Independent petroleum suppliers began an indefinite strike on September 3 following the effecting of the 16% VAT on petroleum products that has sparked public outrage.
The suppliers want Treasury CS Henry Rotich to suspend the tax citing the already high cost of living.
“This is in solidarity with all the other Kenyans against the government’s decision. The strike is indefinite until the decision is reversed,” Joseph Karanja, chairman of the Kenya Independent Petroleum Dealers Association, told Reuters.
The ripple effect of the hike in the price of fuel is already being felt across the country with most Public Service (PSVs) charging more fare to commuters.
The Finance Bill 2013 that increased prices of petroleum products came into effect on September 1 after Rotich rejected parliament’s ammendments that sought to defer the effecting of the bill to September 2020.
Following the move, MPs have threatened to impeach Rotich within 72 hours if he does not reverse his orders.
The bill has been deferred twice, first in 2013 and in 2016.
As it stands, Nairobi motorists will now pay Ksh128 for super petrol up from Ksh112, Ksh115 for diesel up from Ksh102 and Ksh97 for kerosene up from Ksh84.
The situation is the same across the country only that the price margins differ slightly.
The government has been under pressure to raise revenue to finance its budget amid a shortfall in collection by the taxman.
In 2015, the government entered an agreement with the International Monetary Fund (IMF) to raise funds internally after the institution raised the red flag over the government’s borrowing appetite.
In order for IMF to advance other loans to the country, the government has to raise money internally by effecting the VAT on petroleum products.
According to David Ndii an economist, the government is seeking to raise Ksh70 billion. Ndii says this is unlikely through taxation as the government cannot raise more than 30 billion from taxing petroleum products.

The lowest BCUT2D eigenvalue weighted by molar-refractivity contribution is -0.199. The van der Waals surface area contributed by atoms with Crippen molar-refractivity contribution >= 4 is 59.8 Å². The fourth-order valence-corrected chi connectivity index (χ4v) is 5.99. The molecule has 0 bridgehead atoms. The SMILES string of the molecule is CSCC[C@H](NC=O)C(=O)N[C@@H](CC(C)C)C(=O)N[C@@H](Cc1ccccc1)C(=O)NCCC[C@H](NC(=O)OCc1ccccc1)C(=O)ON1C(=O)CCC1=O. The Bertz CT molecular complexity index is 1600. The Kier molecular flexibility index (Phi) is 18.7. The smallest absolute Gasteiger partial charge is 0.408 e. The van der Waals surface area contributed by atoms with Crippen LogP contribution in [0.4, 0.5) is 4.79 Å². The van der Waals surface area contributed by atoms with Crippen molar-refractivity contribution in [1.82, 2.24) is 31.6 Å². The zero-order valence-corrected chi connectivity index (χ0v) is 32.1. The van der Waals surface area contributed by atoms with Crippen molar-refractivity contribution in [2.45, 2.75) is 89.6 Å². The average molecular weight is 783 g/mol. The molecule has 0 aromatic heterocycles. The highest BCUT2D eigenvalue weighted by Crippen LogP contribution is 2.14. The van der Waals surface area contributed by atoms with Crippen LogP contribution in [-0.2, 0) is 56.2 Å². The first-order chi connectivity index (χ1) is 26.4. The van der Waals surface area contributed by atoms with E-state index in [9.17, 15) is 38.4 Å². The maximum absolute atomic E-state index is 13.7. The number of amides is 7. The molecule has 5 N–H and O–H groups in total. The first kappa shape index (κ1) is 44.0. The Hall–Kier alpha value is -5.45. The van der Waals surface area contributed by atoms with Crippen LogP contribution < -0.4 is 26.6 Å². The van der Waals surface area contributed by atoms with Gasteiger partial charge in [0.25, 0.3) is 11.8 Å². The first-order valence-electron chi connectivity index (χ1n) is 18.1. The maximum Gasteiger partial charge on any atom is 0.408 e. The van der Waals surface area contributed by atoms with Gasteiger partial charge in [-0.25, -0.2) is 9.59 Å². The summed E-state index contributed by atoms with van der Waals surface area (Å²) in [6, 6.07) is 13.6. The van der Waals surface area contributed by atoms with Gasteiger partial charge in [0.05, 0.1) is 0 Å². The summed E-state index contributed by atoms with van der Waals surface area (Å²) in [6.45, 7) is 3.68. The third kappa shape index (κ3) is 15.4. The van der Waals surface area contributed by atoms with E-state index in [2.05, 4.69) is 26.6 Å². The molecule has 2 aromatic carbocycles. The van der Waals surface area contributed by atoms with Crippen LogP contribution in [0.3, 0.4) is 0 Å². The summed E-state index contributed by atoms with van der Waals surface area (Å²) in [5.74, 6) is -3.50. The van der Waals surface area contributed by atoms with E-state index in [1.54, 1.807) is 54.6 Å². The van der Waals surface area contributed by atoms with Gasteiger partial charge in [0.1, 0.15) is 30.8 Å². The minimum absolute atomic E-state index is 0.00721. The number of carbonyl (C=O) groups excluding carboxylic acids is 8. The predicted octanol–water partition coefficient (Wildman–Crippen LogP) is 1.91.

On September 2, the issue was subjected to heated debate with political leaders across the country warning that they would not be privy to making the lives of poor Kenyans more unbearable.
Deputy President William Ruto chose a more diplomatic tone saying that the Executive would engage Parliament in order to come up with a solution that did not entail transferring the burden to Wanjiku.
“The executive will sit down with parliamentarians to ensure that the common man does not suffer because of the law,” said DP Ruto.
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Orange Democratic Party leader Raila Odinga assured Kenyans that President Kenyatta will assent to the amendments made by MPs to the Finance Bill 2018.
“Members of Parliament already made amendments to the bill and removed the 16% V.A.T, President Kenyatta will intervene very soon,” said Mr. Odinga.
MPs however were unapologetic over their resolve to ensure that effecting of the 2013 bill is reversed.
“As parliament we will remain firm by saying that no tax will be imposed on petroleum products because that money will not benefit the common man but rather will be used to pay debts that were taken without proper consultations,” said former Cherengany MP Joshua Kutuny.